I’d never been in the place before, despite it being across the street from our apartment. Respectable people didn’t frequent Pembroke Ontario’s Windsor Tavern.
My biggest memory of the place came from my days as a newspaper reporter on the court beat for The Pembroke Observer. The place was the focus of a domestic assault case featuring one of the more novel (and futile) defences I witnessed in my time covering the court.
The accused had been drinking at the Windsor Tavern right before assaulting his wife. The defendant’s lawyer admitted that fact. But it was her fault s was beaten.
If she hadn’t come down to the tavern looking for her husband, thus embarrassing him in front of his drinking buddies, he never would have slugged her. I thought the lawyer should have been embarrassed to offer such a defence, but he didn’t even blush.
It was that sort of place. Police were regularly called to deal with disturbances. Occasionally I would see people stumble from the Windsor into the park next to our building. I never called the police to report cases of public intoxication, but I was tempted.
I suppose I should have checked out the place at some point, but I knew what a seedy bar looked like – why waste my time? Now though I have a mild sense of regret at having never seen the interior of perhaps the most disreputable bar in Pembroke.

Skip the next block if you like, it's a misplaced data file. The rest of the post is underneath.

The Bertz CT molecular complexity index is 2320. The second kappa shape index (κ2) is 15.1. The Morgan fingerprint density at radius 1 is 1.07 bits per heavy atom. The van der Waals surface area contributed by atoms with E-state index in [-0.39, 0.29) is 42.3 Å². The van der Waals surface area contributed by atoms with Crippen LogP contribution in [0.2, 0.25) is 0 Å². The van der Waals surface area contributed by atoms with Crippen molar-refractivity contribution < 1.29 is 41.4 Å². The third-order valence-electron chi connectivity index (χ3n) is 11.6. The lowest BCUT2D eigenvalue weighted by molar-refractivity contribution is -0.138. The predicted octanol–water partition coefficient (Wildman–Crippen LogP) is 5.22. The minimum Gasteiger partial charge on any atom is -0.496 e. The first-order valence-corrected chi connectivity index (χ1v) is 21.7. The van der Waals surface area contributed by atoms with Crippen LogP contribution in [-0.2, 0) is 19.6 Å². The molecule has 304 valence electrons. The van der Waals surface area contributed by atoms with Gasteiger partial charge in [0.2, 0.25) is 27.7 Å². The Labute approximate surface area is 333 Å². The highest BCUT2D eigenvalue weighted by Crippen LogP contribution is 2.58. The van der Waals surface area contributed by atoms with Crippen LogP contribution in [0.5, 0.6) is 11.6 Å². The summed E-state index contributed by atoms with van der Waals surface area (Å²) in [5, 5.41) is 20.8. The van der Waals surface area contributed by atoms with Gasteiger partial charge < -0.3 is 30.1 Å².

We’ve been gone for 20 years. On Saturday, as I wandered through the downtown, visiting some old haunts, I discovered the Windsor has been reborn.
I saw the sign in the distance and did a double-take. “Mission Thrift Store.” Really?
So I went in and looked around. I’ve been in other stores in the chain, this one too was bright and airy. Didn’t look like it had ever been a bar – but it is a big place, must have been a really big bar.
I’ve donated things to the Ottawa location of Mission Thrift Store, and shopped there too. I’m always on the lookout for good deals and have no qualms about buying second-hand goods, depending on the product. Even more so though, the stores support the work of Bible League Canada, an organization that I have interacted with on several occasions and whose work I respect.
It seemed fitting somehow that the old Windsor Tavern, a place that has seen more than its fair share of sin over the years, is now being used to reach people with the Gospel of Jesus Christ.
I suppose its transformation could be seen as an allegory. As God offers forgiveness to the worst of sinners and transforms their lives through the love of Jesus, so too the Windsor, once a bastion of the sinful has now become a house of light.
On a Saturday afternoon in Pembroke, I thought that was something I should share with you.